Elections may be the bedrock of democracy, but counting votes is a complicated process. As Floridians head to the polls Tuesday to vote for a Republican candidate to go up against President Barack Obama, notorious past controversies from the Sunshine State come to mind.

The 2012 election season has already experienced voting confusion. Two weeks after the Iowa caucuses, certified results showed that Rick Santorum beat Mitt Romney by 34 votes, rather than lose to the Massachusetts ex-governor by eight votes as originally believed. According to the Des Moines Register, paper ballots are still missing from eight precincts.

The infamous recount of the 2000 presidential race isn't Florida's only election mishap. Below is a list of some voting controversies that have occurred there over the years.

The Butterfly Ballot (2000 Presidential Race)

The word recount itself brings up bitter memories from the 2000 presidential race between George W. Bush and Al Gore. Part of the reason election officials didn't get the right tally the first time was because the butterfly ballot confused Palm Beach County voters.

In butterfly ballots, the candidate's names are listed on two wide columns and arrows point to the correct circle to punch in the center (see picture above). But Palm Beach voters - many of which them senior citizens - didn't always follow the arrow to the right punch hole.

The paper ballots are generally much clearer this time around, with candidates divided by lines and no arrows to follow.

Hanging Chads (2000 Presidential Race)

Another reason why Florida needed to recount their results from the 2000 presidential race was because of the chad system.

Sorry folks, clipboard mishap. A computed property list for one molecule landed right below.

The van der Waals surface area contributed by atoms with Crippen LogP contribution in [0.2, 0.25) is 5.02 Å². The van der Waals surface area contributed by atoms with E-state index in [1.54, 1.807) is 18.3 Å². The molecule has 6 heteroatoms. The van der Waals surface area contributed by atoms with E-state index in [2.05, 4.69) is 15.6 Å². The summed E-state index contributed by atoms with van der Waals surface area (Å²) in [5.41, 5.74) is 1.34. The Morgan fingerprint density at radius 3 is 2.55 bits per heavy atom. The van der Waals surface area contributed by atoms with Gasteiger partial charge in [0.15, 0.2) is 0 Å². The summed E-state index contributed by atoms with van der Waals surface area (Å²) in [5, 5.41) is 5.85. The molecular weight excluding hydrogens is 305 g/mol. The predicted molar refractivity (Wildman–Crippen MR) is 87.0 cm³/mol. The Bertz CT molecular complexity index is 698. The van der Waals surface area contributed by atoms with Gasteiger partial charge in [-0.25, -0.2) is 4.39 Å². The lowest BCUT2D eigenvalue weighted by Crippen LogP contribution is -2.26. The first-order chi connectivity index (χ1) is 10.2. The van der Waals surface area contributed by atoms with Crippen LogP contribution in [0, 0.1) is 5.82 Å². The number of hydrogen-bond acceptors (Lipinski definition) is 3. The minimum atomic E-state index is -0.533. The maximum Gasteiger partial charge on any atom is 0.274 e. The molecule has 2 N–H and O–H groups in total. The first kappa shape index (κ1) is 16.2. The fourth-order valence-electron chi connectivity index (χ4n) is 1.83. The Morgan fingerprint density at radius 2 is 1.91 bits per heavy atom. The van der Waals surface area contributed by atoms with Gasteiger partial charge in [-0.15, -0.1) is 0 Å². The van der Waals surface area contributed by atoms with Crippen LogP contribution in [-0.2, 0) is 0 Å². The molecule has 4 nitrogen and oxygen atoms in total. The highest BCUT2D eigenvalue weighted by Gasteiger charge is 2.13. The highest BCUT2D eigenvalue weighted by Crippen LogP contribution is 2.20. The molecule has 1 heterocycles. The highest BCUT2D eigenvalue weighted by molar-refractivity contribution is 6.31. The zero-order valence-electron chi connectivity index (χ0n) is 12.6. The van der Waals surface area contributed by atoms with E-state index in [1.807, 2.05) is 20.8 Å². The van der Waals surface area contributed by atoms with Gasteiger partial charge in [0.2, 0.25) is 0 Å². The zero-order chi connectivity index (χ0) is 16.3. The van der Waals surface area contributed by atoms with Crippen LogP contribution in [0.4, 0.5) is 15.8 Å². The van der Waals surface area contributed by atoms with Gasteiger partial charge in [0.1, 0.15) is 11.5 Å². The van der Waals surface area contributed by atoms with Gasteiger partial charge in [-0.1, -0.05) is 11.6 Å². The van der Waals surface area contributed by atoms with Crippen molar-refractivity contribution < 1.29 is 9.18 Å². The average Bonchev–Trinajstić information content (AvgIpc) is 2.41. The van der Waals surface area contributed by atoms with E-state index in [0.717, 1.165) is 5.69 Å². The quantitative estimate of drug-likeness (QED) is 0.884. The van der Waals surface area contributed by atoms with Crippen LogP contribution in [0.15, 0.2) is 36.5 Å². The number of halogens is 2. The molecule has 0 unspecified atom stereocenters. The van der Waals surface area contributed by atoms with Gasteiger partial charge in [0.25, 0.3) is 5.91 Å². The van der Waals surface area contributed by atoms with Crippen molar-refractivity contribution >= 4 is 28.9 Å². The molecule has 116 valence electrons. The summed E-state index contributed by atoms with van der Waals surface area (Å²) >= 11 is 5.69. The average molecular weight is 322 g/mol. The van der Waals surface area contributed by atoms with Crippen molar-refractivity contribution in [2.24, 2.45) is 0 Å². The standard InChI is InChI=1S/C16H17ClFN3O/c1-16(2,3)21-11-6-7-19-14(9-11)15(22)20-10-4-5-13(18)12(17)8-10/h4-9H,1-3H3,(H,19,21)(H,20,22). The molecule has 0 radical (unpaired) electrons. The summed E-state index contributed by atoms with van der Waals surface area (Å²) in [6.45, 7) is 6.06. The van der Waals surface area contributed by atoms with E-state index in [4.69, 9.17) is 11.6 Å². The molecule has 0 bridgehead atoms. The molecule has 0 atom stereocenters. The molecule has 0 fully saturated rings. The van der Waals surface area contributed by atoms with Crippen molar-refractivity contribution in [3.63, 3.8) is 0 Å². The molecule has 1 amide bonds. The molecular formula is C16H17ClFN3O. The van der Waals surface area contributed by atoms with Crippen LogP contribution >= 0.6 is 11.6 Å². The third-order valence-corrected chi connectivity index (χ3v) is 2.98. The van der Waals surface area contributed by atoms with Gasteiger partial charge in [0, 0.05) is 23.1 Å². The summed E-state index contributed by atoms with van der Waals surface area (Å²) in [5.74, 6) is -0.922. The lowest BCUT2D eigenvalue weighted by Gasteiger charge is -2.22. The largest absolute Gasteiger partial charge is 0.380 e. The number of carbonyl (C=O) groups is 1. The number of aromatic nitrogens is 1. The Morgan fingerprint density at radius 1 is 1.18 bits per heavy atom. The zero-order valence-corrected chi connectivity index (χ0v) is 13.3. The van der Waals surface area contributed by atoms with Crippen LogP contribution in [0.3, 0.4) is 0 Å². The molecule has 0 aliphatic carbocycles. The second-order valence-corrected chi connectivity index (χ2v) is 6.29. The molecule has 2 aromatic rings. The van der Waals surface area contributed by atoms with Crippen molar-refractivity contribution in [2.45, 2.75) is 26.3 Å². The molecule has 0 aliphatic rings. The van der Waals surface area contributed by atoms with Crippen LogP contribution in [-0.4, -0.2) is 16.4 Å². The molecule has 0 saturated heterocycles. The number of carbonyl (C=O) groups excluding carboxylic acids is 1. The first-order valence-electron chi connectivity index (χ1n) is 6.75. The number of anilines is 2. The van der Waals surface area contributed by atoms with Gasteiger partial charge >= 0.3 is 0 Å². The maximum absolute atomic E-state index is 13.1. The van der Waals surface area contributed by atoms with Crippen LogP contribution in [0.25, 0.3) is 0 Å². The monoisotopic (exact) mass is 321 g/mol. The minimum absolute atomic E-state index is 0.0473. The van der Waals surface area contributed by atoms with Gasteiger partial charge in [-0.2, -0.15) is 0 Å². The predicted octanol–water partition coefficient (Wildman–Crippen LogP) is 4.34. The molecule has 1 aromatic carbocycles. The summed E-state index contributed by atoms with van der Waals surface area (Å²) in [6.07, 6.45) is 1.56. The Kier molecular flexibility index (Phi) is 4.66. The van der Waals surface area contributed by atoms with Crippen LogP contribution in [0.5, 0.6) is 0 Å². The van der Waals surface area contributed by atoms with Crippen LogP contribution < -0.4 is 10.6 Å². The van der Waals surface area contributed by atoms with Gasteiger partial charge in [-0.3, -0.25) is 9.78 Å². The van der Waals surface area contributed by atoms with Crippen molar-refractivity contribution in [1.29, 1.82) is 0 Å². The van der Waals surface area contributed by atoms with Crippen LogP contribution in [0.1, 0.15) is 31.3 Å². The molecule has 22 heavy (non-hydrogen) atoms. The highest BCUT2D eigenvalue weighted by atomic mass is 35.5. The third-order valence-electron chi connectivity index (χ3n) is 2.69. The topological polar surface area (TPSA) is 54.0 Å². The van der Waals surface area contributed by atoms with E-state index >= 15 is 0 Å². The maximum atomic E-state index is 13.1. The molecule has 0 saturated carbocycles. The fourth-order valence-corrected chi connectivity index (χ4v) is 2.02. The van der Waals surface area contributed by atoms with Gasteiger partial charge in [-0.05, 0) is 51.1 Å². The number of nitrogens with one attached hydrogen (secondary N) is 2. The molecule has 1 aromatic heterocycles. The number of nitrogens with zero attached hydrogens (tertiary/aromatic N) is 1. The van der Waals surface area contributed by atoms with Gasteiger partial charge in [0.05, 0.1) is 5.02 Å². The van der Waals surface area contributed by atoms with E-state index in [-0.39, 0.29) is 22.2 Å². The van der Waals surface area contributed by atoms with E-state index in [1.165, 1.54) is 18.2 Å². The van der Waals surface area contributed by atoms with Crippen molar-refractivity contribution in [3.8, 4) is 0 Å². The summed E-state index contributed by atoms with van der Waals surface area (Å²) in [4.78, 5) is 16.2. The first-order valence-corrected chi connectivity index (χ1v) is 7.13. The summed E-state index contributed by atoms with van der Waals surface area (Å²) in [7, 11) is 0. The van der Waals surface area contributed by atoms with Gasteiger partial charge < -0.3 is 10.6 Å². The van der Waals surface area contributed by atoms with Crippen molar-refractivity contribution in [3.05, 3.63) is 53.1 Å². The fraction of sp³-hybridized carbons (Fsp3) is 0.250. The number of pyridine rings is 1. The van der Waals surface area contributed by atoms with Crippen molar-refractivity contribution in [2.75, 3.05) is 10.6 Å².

Chads are paper fragments caused by punching holes in paper. In voting, citizens punch in the box corresponding to the candidate of their choice and the chad would fall into a designated place. Poll officials would then measure the chads.

The problem with chads, however, is that they must be properly punched in order to work smoothly. In the 2000 election, officials bickered over dimpled chads, indents in the ballot paper that could have indicated a vote, and hanging chads, when the paper didn't quite cut through on all sides.

Hanging chads are so controversial they have made its way into pop culture. In the How I Met Your Mother episode called The Slutty Pumpkin Returns, Ted dresses up as a hanging chad for Halloween.

Ted Mosby dressed as a hanging chad.

Ted

Technical Difficulties (2006 Attorney General Race)

Florida embraced touchscreen voting machines after the paper-voting fiasco of 2000, installing them in 15 counties, according to The New York Times. But in 2007, the state moved to revert to paper ballots because technical difficulties in 2006 gave the state even more problems.

There were power problems, rainbow screens, blank screens, it just goes on and on, Susan Pynchon of the Florida Fair Elections Center told WFTV.

In the 2006 attorney general's race, a quarter of the votes in Sumter County never registered. Kitty Garber, a poll researcher, told WFTV it was astounding that one in four voters who arrived at the polls didn't put in a vote that counted.

Paper ballots returned to the Sunshine State after February 2008.

Primary Calendar Mix-Up (2012 Presidential Race)

Seeking greater influence in the race, Florida violated both Democratic and Republican party rules by moving their primary up to Jan. 31. The move caused an angry chain-reaction that almost had candidates campaigning for a caucus in December. Officials in New Hampshire, Iowa and South Carolina's moved up their dates in response to Florida's move. Florida was penalized by losing convention delegates.

New Election Laws (2012 Presidential Race)

Many Democrats are up in arms about new election laws, charging they were passed by a GOP-majority legislature to suppress Democrat voter turnout. The laws, passed last year, cut early voting from 14 days before the election to seven days, require absentee ballots to be sent from the voters registered address and for voters to have a driver's license or other accepted identification.

Many Democrats say the laws are unfair to poorer or minority voters, who may not have identification, The Huffington Post reported. They claim the laws are also unfair senior citizens, who try to vote early because they can't stand on long lines. Those voters are more likely to vote Democrat. Republicans claim that the laws are needed to prevent voter fraud.